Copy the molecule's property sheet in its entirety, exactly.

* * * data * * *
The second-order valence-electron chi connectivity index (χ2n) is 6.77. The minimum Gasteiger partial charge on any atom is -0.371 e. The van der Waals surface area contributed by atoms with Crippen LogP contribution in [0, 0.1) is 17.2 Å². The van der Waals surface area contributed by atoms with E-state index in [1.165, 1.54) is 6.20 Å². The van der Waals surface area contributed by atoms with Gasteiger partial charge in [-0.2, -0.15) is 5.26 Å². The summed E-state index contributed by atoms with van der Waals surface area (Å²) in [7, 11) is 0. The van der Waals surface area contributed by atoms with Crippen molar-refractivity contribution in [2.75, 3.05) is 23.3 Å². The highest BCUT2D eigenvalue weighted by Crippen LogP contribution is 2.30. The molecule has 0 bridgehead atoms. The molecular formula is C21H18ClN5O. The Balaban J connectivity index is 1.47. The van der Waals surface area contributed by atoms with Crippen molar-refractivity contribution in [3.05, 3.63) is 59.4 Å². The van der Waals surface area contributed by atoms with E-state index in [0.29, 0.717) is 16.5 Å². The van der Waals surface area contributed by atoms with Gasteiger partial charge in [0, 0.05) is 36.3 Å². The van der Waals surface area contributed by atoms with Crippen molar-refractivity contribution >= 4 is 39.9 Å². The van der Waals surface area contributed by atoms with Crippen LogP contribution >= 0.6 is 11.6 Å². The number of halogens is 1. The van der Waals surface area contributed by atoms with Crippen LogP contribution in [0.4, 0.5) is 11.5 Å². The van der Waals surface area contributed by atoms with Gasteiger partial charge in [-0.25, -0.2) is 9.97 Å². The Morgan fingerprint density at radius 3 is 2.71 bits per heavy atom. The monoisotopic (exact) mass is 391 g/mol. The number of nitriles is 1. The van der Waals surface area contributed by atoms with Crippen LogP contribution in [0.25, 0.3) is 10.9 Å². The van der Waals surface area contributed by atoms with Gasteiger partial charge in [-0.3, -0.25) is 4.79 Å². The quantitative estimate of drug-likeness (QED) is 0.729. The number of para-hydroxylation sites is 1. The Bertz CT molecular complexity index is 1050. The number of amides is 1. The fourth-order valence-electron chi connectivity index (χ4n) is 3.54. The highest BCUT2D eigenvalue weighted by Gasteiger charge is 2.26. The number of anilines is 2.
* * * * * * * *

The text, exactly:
The second-order valence-electron chi connectivity index (χ2n) is 6.77. The minimum Gasteiger partial charge on any atom is -0.371 e. The van der Waals surface area contributed by atoms with Crippen LogP contribution in [0, 0.1) is 17.2 Å². The van der Waals surface area contributed by atoms with E-state index in [1.165, 1.54) is 6.20 Å². The van der Waals surface area contributed by atoms with Gasteiger partial charge in [-0.2, -0.15) is 5.26 Å². The summed E-state index contributed by atoms with van der Waals surface area (Å²) in [7, 11) is 0. The van der Waals surface area contributed by atoms with Crippen molar-refractivity contribution in [2.75, 3.05) is 23.3 Å². The highest BCUT2D eigenvalue weighted by Crippen LogP contribution is 2.30. The molecule has 0 bridgehead atoms. The molecular formula is C21H18ClN5O. The Balaban J connectivity index is 1.47. The van der Waals surface area contributed by atoms with Crippen molar-refractivity contribution in [3.05, 3.63) is 59.4 Å². The van der Waals surface area contributed by atoms with E-state index in [0.29, 0.717) is 16.5 Å². The van der Waals surface area contributed by atoms with Gasteiger partial charge in [0, 0.05) is 36.3 Å². The van der Waals surface area contributed by atoms with Crippen molar-refractivity contribution >= 4 is 39.9 Å². The van der Waals surface area contributed by atoms with Crippen LogP contribution >= 0.6 is 11.6 Å². The number of halogens is 1. The van der Waals surface area contributed by atoms with Crippen LogP contribution in [0.4, 0.5) is 11.5 Å². The van der Waals surface area contributed by atoms with Gasteiger partial charge in [-0.25, -0.2) is 9.97 Å². The Morgan fingerprint density at radius 3 is 2.71 bits per heavy atom. The monoisotopic (exact) mass is 391 g/mol. The number of nitriles is 1. The van der Waals surface area contributed by atoms with Crippen LogP contribution in [0.25, 0.3) is 10.9 Å². The van der Waals surface area contributed by atoms with Gasteiger partial charge in [-0.3, -0.25) is 4.79 Å². The quantitative estimate of drug-likeness (QED) is 0.729. The number of para-hydroxylation sites is 1. The Bertz CT molecular complexity index is 1050. The number of amides is 1. The fourth-order valence-electron chi connectivity index (χ4n) is 3.54. The highest BCUT2D eigenvalue weighted by Gasteiger charge is 2.26. The number of anilines is 2.